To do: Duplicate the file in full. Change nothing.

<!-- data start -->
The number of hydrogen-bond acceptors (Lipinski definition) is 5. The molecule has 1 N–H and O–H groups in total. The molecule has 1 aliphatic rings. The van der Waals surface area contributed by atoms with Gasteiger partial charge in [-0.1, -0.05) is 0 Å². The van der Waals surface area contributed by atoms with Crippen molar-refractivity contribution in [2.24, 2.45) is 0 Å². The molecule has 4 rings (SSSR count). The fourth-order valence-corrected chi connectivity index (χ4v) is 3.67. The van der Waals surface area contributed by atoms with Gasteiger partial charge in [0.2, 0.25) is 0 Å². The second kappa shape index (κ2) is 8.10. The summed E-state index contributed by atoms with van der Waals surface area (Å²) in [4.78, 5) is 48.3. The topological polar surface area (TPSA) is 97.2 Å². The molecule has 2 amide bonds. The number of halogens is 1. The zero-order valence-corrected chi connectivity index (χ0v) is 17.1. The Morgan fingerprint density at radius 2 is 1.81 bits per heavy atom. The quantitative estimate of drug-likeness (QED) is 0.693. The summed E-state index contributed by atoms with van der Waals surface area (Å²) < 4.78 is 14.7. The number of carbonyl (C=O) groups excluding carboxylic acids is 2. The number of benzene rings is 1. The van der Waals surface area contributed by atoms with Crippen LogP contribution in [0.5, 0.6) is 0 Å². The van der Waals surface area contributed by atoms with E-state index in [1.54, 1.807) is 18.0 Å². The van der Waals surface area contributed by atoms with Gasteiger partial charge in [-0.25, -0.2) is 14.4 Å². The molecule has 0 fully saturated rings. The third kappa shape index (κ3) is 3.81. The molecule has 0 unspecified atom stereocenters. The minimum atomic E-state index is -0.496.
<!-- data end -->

The number of hydrogen-bond acceptors (Lipinski definition) is 5. The molecule has 1 N–H and O–H groups in total. The molecule has 1 aliphatic rings. The van der Waals surface area contributed by atoms with Gasteiger partial charge in [-0.1, -0.05) is 0 Å². The van der Waals surface area contributed by atoms with Crippen molar-refractivity contribution in [2.24, 2.45) is 0 Å². The molecule has 4 rings (SSSR count). The fourth-order valence-corrected chi connectivity index (χ4v) is 3.67. The van der Waals surface area contributed by atoms with Gasteiger partial charge in [0.2, 0.25) is 0 Å². The second kappa shape index (κ2) is 8.10. The summed E-state index contributed by atoms with van der Waals surface area (Å²) in [4.78, 5) is 48.3. The topological polar surface area (TPSA) is 97.2 Å². The molecule has 2 amide bonds. The number of halogens is 1. The zero-order valence-corrected chi connectivity index (χ0v) is 17.1. The Morgan fingerprint density at radius 2 is 1.81 bits per heavy atom. The quantitative estimate of drug-likeness (QED) is 0.693. The summed E-state index contributed by atoms with van der Waals surface area (Å²) < 4.78 is 14.7. The number of carbonyl (C=O) groups excluding carboxylic acids is 2. The number of benzene rings is 1. The van der Waals surface area contributed by atoms with Crippen LogP contribution in [0.5, 0.6) is 0 Å². The van der Waals surface area contributed by atoms with E-state index in [1.54, 1.807) is 18.0 Å². The van der Waals surface area contributed by atoms with Gasteiger partial charge in [-0.25, -0.2) is 14.4 Å². The molecule has 0 fully saturated rings. The third kappa shape index (κ3) is 3.81. The molecule has 0 unspecified atom stereocenters. The minimum atomic E-state index is -0.496.